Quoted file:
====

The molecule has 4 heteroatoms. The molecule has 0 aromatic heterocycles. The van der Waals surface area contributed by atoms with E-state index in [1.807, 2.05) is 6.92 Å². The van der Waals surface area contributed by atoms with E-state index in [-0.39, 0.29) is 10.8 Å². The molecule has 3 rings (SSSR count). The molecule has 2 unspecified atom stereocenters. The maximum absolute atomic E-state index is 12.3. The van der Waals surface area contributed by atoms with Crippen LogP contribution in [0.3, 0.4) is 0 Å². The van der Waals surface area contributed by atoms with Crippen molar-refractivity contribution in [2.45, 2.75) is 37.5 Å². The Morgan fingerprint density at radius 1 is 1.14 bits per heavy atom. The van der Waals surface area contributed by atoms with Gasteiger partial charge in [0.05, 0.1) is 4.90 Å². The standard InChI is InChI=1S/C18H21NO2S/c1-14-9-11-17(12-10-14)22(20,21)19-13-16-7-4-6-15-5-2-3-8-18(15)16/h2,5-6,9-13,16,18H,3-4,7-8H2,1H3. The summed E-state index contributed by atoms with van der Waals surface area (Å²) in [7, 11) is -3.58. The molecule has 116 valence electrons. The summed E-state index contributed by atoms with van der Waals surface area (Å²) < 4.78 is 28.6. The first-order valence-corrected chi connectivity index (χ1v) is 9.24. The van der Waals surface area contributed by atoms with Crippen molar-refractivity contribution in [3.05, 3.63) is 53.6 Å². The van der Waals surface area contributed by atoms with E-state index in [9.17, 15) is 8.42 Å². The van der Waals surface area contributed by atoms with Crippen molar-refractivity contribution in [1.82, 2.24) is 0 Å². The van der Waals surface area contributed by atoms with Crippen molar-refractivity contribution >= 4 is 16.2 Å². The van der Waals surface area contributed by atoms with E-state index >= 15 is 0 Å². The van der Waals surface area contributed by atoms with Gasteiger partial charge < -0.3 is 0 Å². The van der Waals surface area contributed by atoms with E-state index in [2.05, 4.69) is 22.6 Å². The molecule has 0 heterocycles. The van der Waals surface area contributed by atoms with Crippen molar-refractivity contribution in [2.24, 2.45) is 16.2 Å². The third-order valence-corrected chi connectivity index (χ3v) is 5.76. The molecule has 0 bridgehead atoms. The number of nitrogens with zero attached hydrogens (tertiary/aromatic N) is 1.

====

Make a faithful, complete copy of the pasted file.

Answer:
The molecule has 4 heteroatoms. The molecule has 0 aromatic heterocycles. The van der Waals surface area contributed by atoms with E-state index in [1.807, 2.05) is 6.92 Å². The van der Waals surface area contributed by atoms with E-state index in [-0.39, 0.29) is 10.8 Å². The molecule has 3 rings (SSSR count). The molecule has 2 unspecified atom stereocenters. The maximum absolute atomic E-state index is 12.3. The van der Waals surface area contributed by atoms with Crippen LogP contribution in [0.3, 0.4) is 0 Å². The van der Waals surface area contributed by atoms with Crippen molar-refractivity contribution in [2.45, 2.75) is 37.5 Å². The Morgan fingerprint density at radius 1 is 1.14 bits per heavy atom. The van der Waals surface area contributed by atoms with Gasteiger partial charge in [0.05, 0.1) is 4.90 Å². The standard InChI is InChI=1S/C18H21NO2S/c1-14-9-11-17(12-10-14)22(20,21)19-13-16-7-4-6-15-5-2-3-8-18(15)16/h2,5-6,9-13,16,18H,3-4,7-8H2,1H3. The summed E-state index contributed by atoms with van der Waals surface area (Å²) in [7, 11) is -3.58. The molecule has 116 valence electrons. The summed E-state index contributed by atoms with van der Waals surface area (Å²) < 4.78 is 28.6. The first-order valence-corrected chi connectivity index (χ1v) is 9.24. The van der Waals surface area contributed by atoms with Crippen molar-refractivity contribution in [3.05, 3.63) is 53.6 Å². The van der Waals surface area contributed by atoms with E-state index in [9.17, 15) is 8.42 Å². The van der Waals surface area contributed by atoms with Crippen molar-refractivity contribution in [1.82, 2.24) is 0 Å². The van der Waals surface area contributed by atoms with Crippen molar-refractivity contribution >= 4 is 16.2 Å². The van der Waals surface area contributed by atoms with E-state index >= 15 is 0 Å². The van der Waals surface area contributed by atoms with Gasteiger partial charge < -0.3 is 0 Å². The van der Waals surface area contributed by atoms with E-state index in [2.05, 4.69) is 22.6 Å². The molecule has 0 heterocycles. The van der Waals surface area contributed by atoms with Crippen molar-refractivity contribution in [2.24, 2.45) is 16.2 Å². The third-order valence-corrected chi connectivity index (χ3v) is 5.76. The molecule has 0 bridgehead atoms. The number of nitrogens with zero attached hydrogens (tertiary/aromatic N) is 1.